Thursday, November 30, 2006

Analysis: Rising violence swells ranks of Iraq's militias

BAGHDAD — Retaliatory attacks sparked by last week's massive bomb assault on a Shiite neighborhood here are driving more Iraqis into the ranks of sectarian militias amid rising distrust of government security forces, newly recruited gunmen and residents said Monday.

Besieged Iraqis, many with no previous affiliation with established militias, are taking up arms, barricading their communities and joining new Shiite Muslim militia cells or increasingly militant Sunni Arab neighborhood-watch groups.

"We have zero trust in the Iraqi army and minus-zero trust in the police," said Ahmed Suheil Juburi, 33, a Sunni Arab who has thrown in his lot with a group of former military officers in Saddam Hussein's Baathist regime patrolling the Baghdad neighborhood of Dora.

Thousands of unsanctioned fighters have been on high alert since the car bombings Thursday in Sadr City, a poor Baghdad neighborhood that is home to the Al Mahdi militia, a Shiite force loyal to anti-U.S. cleric Muqtada Sadr.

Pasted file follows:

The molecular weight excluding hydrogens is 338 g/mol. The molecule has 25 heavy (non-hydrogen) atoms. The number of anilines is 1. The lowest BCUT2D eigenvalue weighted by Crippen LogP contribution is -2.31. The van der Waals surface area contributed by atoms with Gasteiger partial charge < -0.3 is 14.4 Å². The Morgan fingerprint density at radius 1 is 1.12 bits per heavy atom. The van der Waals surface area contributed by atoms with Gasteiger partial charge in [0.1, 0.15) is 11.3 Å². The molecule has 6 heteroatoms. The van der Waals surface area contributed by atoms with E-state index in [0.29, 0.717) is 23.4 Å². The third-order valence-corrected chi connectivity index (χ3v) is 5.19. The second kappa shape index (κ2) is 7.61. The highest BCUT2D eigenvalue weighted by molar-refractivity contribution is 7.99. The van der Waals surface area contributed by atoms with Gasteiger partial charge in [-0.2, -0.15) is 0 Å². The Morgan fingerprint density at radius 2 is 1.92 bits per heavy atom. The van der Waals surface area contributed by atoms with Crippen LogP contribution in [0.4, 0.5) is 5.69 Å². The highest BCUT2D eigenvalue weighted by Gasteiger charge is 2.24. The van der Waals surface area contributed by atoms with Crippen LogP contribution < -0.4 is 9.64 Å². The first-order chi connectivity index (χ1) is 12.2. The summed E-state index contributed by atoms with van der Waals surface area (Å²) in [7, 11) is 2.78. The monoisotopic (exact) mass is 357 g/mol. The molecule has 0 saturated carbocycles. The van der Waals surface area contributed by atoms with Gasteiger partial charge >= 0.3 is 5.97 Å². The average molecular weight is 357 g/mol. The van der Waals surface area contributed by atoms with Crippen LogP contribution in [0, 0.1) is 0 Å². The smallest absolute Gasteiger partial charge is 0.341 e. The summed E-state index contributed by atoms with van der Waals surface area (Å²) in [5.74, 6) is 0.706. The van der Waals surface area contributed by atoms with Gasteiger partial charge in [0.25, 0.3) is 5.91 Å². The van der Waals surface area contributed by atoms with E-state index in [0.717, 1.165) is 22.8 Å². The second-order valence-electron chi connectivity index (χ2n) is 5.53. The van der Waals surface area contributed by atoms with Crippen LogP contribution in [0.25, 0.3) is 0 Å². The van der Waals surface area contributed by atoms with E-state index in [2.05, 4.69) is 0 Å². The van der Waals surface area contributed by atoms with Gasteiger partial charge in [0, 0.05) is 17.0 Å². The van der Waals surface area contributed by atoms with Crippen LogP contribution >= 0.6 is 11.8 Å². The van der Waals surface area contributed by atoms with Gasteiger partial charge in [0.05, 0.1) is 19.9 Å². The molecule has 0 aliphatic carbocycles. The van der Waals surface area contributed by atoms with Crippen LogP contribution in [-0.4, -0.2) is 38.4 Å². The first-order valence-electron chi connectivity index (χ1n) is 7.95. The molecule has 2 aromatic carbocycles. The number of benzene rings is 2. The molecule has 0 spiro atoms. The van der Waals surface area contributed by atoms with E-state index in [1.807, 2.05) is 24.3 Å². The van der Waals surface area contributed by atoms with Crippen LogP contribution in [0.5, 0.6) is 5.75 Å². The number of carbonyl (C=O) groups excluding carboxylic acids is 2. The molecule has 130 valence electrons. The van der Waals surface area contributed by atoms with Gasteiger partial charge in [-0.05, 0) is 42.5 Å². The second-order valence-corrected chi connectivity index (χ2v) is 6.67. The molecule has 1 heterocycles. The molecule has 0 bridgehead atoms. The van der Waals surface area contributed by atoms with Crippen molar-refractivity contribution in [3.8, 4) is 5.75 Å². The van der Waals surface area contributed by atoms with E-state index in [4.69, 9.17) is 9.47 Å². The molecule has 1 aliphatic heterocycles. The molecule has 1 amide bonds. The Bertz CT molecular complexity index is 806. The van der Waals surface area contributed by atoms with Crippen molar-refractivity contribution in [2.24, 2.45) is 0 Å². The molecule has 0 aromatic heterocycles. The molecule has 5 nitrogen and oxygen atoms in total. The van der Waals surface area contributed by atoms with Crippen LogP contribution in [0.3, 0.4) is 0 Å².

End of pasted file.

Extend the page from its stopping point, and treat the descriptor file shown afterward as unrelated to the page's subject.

Since the attack, which killed at least 215 people, Sadr's fighters have struck back at Sunni neighborhoods with mortar shells, rockets and machine-gun raids from fast-moving SUVs. Sunni Arab fighters have retaliated in kind.

The bombings and subsequent attacks have killed 524 people, including 181 whose bodies were left in Baghdad's streets, and injured 653 since Thursday, according to government tallies obtained by The Times.

The mounting carnage is another sign that Iraq's civil war is gaining momentum faster than either the U.S. or Iraqi governments can respond.

In Baghdad, mortar shells have continued to pummel neighborhoods, and bands of men drive people out of their homes at gunpoint. Authorities find corpses in trash heaps and side streets on a daily basis; at least 44 were found Monday.

Residents are blocking roads with blasted cars and tree trunks. Guns and ammunition are being passed out in mosques and homes. Throughout Baghdad, men end their workdays by taking up positions on rooftops and minarets.

Fighters on both sides of Iraq's sectarian conflict say that the recent growth of militias stems from deep distrust of the intent and capability of the nation's security forces, whose reputation has been crippled by corruption and sectarian infiltration.

Read the rest at the LA Times